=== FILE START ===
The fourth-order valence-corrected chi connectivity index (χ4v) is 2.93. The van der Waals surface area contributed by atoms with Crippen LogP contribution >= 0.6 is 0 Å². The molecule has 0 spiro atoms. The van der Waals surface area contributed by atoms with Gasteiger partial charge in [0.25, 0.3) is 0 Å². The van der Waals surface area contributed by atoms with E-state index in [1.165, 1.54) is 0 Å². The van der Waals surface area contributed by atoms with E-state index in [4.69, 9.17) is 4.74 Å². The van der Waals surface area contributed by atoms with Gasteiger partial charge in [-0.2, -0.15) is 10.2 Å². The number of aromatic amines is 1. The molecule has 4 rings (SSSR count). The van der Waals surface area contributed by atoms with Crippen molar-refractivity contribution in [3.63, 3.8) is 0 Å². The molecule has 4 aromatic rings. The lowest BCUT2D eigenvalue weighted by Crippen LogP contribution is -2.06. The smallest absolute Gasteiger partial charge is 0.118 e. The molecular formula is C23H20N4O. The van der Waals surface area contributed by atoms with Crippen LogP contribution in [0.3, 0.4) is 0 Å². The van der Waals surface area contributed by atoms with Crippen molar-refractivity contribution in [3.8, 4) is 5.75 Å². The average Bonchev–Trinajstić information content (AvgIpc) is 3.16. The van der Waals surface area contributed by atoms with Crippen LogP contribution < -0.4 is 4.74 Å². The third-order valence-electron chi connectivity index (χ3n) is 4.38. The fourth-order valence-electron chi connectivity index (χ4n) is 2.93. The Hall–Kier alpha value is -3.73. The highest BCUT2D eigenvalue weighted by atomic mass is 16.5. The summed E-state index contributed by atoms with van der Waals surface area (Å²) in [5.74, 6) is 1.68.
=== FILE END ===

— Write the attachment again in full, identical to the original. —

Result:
The fourth-order valence-corrected chi connectivity index (χ4v) is 2.93. The van der Waals surface area contributed by atoms with Crippen LogP contribution >= 0.6 is 0 Å². The molecule has 0 spiro atoms. The van der Waals surface area contributed by atoms with Gasteiger partial charge in [0.25, 0.3) is 0 Å². The van der Waals surface area contributed by atoms with E-state index in [1.165, 1.54) is 0 Å². The van der Waals surface area contributed by atoms with E-state index in [4.69, 9.17) is 4.74 Å². The van der Waals surface area contributed by atoms with Gasteiger partial charge in [-0.2, -0.15) is 10.2 Å². The number of aromatic amines is 1. The molecule has 4 rings (SSSR count). The van der Waals surface area contributed by atoms with Crippen molar-refractivity contribution in [3.63, 3.8) is 0 Å². The molecule has 4 aromatic rings. The lowest BCUT2D eigenvalue weighted by Crippen LogP contribution is -2.06. The smallest absolute Gasteiger partial charge is 0.118 e. The molecular formula is C23H20N4O. The van der Waals surface area contributed by atoms with Crippen LogP contribution in [0.3, 0.4) is 0 Å². The van der Waals surface area contributed by atoms with Crippen molar-refractivity contribution in [3.8, 4) is 5.75 Å². The average Bonchev–Trinajstić information content (AvgIpc) is 3.16. The van der Waals surface area contributed by atoms with Crippen LogP contribution < -0.4 is 4.74 Å². The third-order valence-electron chi connectivity index (χ3n) is 4.38. The fourth-order valence-electron chi connectivity index (χ4n) is 2.93. The Hall–Kier alpha value is -3.73. The highest BCUT2D eigenvalue weighted by atomic mass is 16.5. The summed E-state index contributed by atoms with van der Waals surface area (Å²) in [5.74, 6) is 1.68.